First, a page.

This collaboration between TC Design and Hi-Speed Motorsports allowed us to save a huge amount of time on a tight-timeline build. It made it possible for us to successfully complete the rest of the car before Runoffs. Instead of a cage taking a week, maybe two, it was done in a weekend, and we were able to focus our efforts on the rest of the build until October.

If you’ve had your eye on TC Design’s work, you’re in luck. Tony offers his traveling welder services to shops across the country. The process is similar to how he did mine. Shops would gather and prep a few cars to be caged while Tony bends bars and ships them over. He then travels to the shop and puts all the cages together. It is an efficient way to complete cages and get one of the best cage builders in the industry to keep you safe so you can go fast.

Read Part 4.

How Christina got her start in motorsports.

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Comments
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Patrick (Forum Supporter)
Patrick (Forum Supporter) MegaDork
5/4/20 8:25 a.m.

Holy E36 M3 i didn't know about the caulk on the e36!  I once had someone tell me you just need to tack everything together enough to caulk and paint so you don't need to be a good welder.  It's scary that there are others like him, especially willing to put someone else's life at risk with their E36 M3ty work. 

Dave M (Forum Supporter)
Dave M (Forum Supporter) HalfDork
5/4/20 8:27 a.m.

Yeah that's, like, criminal. Holy crap!

RyanGreener (Forum Supporter)
RyanGreener (Forum Supporter) Reader
5/4/20 10:33 a.m.

So you're telling me my Autopower Bolt-In isn't good enough?  (Just kidding)

slowbird
slowbird Dork
5/4/20 11:15 a.m.

Oh man that spot-welded cage. Whoever did that is a real caulk.

David S. Wallens
David S. Wallens Editorial Director
5/4/20 12:46 p.m.

In reply to slowbird :

Yeah, that's pretty horrible to see--like, that shows malace, not just sloppy work. 

ddavidv
ddavidv PowerDork
5/4/20 2:40 p.m.

"If you want it done right do it yourself".

We did that with two cages in Spec E30s. You can't appreciate just how much work building a cage is until you've done it. Even with getting pre-bent halo and front bars from Kirk Racing we still had to do all the welding, chamfering, etc. Now I know why cages cost what they do (and why those bolt-in kits are soooo appealing).

I always felt safe in my caged car. Even though not every weld was an award winner in appearance the full circumference weld and deep penetration would hold up in a crash. But if you can't do it yourself you really need to find a trustworthy source.

 

Don49 (Forum Supporter)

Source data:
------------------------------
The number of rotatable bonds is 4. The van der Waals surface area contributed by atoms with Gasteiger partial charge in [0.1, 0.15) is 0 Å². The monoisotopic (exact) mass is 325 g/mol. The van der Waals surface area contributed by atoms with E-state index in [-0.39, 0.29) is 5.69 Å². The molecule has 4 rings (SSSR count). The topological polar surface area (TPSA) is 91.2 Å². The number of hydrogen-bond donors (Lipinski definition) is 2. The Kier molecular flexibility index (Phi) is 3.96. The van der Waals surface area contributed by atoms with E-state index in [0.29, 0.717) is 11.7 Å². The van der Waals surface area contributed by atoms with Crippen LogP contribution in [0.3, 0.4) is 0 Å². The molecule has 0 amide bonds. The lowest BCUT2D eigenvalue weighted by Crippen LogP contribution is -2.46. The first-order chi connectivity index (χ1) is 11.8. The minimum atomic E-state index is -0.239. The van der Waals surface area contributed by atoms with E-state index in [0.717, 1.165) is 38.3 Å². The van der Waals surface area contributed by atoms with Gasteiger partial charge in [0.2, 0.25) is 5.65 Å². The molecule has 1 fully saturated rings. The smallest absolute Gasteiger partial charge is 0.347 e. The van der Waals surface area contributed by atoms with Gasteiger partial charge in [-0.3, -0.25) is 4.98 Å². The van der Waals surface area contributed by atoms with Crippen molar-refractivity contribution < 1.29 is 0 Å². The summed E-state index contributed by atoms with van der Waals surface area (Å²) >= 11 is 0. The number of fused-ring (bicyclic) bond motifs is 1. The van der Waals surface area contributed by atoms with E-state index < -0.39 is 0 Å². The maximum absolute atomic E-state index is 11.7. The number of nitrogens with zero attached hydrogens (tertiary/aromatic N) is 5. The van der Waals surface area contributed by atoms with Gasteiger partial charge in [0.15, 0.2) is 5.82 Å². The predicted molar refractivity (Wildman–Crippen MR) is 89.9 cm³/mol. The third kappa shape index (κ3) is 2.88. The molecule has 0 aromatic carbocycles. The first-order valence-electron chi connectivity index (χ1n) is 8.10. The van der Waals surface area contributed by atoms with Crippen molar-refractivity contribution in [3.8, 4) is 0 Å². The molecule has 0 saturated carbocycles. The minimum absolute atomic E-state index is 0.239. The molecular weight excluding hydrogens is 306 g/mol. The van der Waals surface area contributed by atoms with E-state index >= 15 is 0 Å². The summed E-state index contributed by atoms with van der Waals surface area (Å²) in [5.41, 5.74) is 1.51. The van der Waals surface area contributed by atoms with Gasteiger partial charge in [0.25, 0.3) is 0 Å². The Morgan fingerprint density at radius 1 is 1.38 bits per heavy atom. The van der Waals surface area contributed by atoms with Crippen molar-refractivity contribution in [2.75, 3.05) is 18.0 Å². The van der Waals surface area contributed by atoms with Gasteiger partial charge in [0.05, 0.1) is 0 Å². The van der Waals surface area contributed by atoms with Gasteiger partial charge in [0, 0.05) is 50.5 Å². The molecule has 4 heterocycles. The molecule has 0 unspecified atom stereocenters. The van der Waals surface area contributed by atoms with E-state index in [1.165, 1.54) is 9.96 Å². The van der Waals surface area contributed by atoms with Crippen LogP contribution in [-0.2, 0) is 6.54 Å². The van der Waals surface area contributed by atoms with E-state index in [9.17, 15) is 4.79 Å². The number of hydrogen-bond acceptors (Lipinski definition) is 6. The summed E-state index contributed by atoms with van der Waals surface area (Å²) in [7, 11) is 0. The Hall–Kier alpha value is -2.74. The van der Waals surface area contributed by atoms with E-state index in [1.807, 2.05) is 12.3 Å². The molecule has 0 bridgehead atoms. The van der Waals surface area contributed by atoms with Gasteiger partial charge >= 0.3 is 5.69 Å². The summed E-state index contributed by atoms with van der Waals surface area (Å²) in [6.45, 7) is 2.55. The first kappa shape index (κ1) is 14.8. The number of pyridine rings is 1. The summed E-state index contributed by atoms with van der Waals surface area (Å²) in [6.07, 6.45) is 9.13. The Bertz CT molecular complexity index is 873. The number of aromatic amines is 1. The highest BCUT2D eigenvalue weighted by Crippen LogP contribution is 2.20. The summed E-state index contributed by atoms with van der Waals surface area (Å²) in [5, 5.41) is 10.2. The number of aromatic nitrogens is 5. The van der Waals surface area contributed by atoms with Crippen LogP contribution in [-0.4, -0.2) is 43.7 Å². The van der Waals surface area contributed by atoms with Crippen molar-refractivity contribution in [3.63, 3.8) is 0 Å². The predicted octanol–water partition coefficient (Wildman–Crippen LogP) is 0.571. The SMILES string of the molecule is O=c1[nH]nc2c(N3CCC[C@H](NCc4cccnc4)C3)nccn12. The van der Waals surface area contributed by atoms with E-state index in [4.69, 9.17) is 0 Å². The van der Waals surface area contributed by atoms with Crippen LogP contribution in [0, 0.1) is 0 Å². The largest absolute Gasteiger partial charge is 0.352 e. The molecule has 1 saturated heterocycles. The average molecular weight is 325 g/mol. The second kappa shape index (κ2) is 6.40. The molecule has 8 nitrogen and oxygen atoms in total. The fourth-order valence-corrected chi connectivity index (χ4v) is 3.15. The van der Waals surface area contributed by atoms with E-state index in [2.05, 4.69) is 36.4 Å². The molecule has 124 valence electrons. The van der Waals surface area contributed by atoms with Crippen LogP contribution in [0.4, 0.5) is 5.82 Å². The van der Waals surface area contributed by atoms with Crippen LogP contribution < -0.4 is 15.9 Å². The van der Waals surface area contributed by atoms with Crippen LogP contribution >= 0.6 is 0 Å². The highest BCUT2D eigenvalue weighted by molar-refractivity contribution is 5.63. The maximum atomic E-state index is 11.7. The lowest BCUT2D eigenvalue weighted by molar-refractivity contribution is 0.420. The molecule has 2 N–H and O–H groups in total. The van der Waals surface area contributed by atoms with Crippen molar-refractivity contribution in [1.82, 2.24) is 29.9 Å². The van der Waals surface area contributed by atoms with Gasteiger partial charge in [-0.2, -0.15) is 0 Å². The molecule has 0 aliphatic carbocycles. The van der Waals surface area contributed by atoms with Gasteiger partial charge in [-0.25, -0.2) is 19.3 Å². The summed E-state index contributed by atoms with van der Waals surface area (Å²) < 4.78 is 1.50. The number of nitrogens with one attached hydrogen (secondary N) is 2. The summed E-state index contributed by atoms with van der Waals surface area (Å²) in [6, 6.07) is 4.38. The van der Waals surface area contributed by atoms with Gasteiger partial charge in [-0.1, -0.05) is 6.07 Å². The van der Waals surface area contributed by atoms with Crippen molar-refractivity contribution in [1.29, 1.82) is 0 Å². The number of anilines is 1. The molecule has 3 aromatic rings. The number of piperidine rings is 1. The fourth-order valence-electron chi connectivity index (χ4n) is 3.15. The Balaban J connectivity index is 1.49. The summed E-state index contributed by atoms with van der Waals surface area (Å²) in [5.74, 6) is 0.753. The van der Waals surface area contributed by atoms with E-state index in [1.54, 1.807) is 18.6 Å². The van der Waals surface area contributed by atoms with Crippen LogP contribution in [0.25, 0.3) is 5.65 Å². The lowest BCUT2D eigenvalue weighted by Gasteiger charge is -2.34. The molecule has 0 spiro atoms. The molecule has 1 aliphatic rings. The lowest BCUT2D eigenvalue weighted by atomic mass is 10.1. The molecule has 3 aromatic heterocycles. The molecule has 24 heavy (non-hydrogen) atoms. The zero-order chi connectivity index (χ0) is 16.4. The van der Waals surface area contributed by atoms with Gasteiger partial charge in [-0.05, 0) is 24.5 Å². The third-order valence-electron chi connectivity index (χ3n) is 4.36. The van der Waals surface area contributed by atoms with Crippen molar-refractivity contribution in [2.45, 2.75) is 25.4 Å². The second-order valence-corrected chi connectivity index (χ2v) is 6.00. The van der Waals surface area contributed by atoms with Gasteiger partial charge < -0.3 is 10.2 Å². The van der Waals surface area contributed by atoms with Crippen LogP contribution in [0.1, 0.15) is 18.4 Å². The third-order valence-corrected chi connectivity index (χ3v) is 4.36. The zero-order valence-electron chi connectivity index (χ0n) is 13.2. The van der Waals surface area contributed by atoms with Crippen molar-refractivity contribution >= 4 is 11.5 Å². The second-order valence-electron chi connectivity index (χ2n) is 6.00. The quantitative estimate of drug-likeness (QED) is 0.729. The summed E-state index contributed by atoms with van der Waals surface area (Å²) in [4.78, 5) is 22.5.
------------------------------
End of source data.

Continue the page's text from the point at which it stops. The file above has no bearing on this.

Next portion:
Don49 (Forum Supporter) Dork
5/4/20 3:46 p.m.

Wow!! I can't imagine anyone caulking a partially welded cage. I have built a number of cages and roll bars that were crash tested and am proud to report they all held up and protected the driver. I agree that that caulked cage was criminal.

Tom1200
Tom1200 Dork
5/4/20 3:46 p.m.

I've seen two cages done by name shops that weren't fully welded around the circumference of a particular tube, simply because it was hard to get to.  Moral, ask to inspect the cage before it's painted.

We used an Autopower kit in the Datsun and then added a bunch of gussets and extra bars to that. I fished mouth all of the tubing and can tell you even that is a crap load of work. My Fabricator welded it up. I can't picture doing it all in one weekend..............yikes that's a long weekend.

dean1484
dean1484 MegaDork
5/4/20 5:16 p.m.

Just WOW!!!  If that cadge builder is still in business it would be a public service to name names.

 

BUT I can understand not wanting to. 

codrus (Forum Supporter)
codrus (Forum Supporter) UberDork
5/4/20 5:16 p.m.

+1 on the recommendation for TC Design.  Tony built my E46 and the car is fantastic.

 

Tom1200
Tom1200 Dork
5/4/20 7:54 p.m.

Dean one of the cage builders is no longer around and the other one fired the employee responsible for not welding up the cage properly.

One was a friend's car; he wanted a chrome moly cage and my fab guy doesn't like them, when he brought the car into my fab guy's to have the shell seam welded he found the issue. 

I like my fab guy because, not only does he do fantastic work, he also shows and explains to you what's being done and why. 

This series is why I like racers; no whining, just digging deep and finding a way to get things done. 

slantsix
slantsix New Reader
5/4/20 9:24 p.m.

Welding in a cage is totally crazy sometimes.. like it's shown in the picture you find yourself crouched up at some pretty wild places and angles to get it done correctly.

 

My question is How is this done with 4130?  how do you lay under the dash, feed filler, hold the fire and modulate the tig pedal all at the same time?

 

I guess for this cage build it Mig'ed with Mild Tube?

 

Greg

Recon1342
Recon1342 HalfDork
5/4/20 10:57 p.m.

In reply to slantsix :

You can weld steel with a TIG welder sans foot pedal. The pedal is more useful with aluminum; for steel it's not really a requirement.